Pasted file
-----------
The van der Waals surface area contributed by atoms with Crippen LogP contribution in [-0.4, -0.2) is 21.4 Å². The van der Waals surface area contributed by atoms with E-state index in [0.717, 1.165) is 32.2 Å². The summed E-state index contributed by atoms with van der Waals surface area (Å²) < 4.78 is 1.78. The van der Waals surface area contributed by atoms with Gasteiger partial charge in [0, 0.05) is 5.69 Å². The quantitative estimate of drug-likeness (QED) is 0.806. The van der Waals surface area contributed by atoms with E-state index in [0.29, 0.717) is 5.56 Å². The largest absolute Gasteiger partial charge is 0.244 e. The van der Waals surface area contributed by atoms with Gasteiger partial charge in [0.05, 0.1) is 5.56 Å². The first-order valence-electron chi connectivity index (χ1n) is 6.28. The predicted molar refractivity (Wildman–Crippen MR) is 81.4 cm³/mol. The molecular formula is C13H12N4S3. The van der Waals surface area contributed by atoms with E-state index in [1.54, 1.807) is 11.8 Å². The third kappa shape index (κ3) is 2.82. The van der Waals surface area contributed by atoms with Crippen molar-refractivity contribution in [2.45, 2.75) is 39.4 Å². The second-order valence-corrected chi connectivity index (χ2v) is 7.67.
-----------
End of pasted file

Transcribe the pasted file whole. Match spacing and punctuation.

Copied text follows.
The van der Waals surface area contributed by atoms with Crippen LogP contribution in [-0.4, -0.2) is 21.4 Å². The van der Waals surface area contributed by atoms with E-state index in [0.717, 1.165) is 32.2 Å². The summed E-state index contributed by atoms with van der Waals surface area (Å²) < 4.78 is 1.78. The van der Waals surface area contributed by atoms with Gasteiger partial charge in [0, 0.05) is 5.69 Å². The quantitative estimate of drug-likeness (QED) is 0.806. The van der Waals surface area contributed by atoms with E-state index in [0.29, 0.717) is 5.56 Å². The largest absolute Gasteiger partial charge is 0.244 e. The van der Waals surface area contributed by atoms with Gasteiger partial charge in [0.05, 0.1) is 5.56 Å². The first-order valence-electron chi connectivity index (χ1n) is 6.28. The predicted molar refractivity (Wildman–Crippen MR) is 81.4 cm³/mol. The molecular formula is C13H12N4S3. The van der Waals surface area contributed by atoms with E-state index in [1.54, 1.807) is 11.8 Å². The third kappa shape index (κ3) is 2.82. The van der Waals surface area contributed by atoms with Crippen molar-refractivity contribution in [2.45, 2.75) is 39.4 Å². The second-order valence-corrected chi connectivity index (χ2v) is 7.67.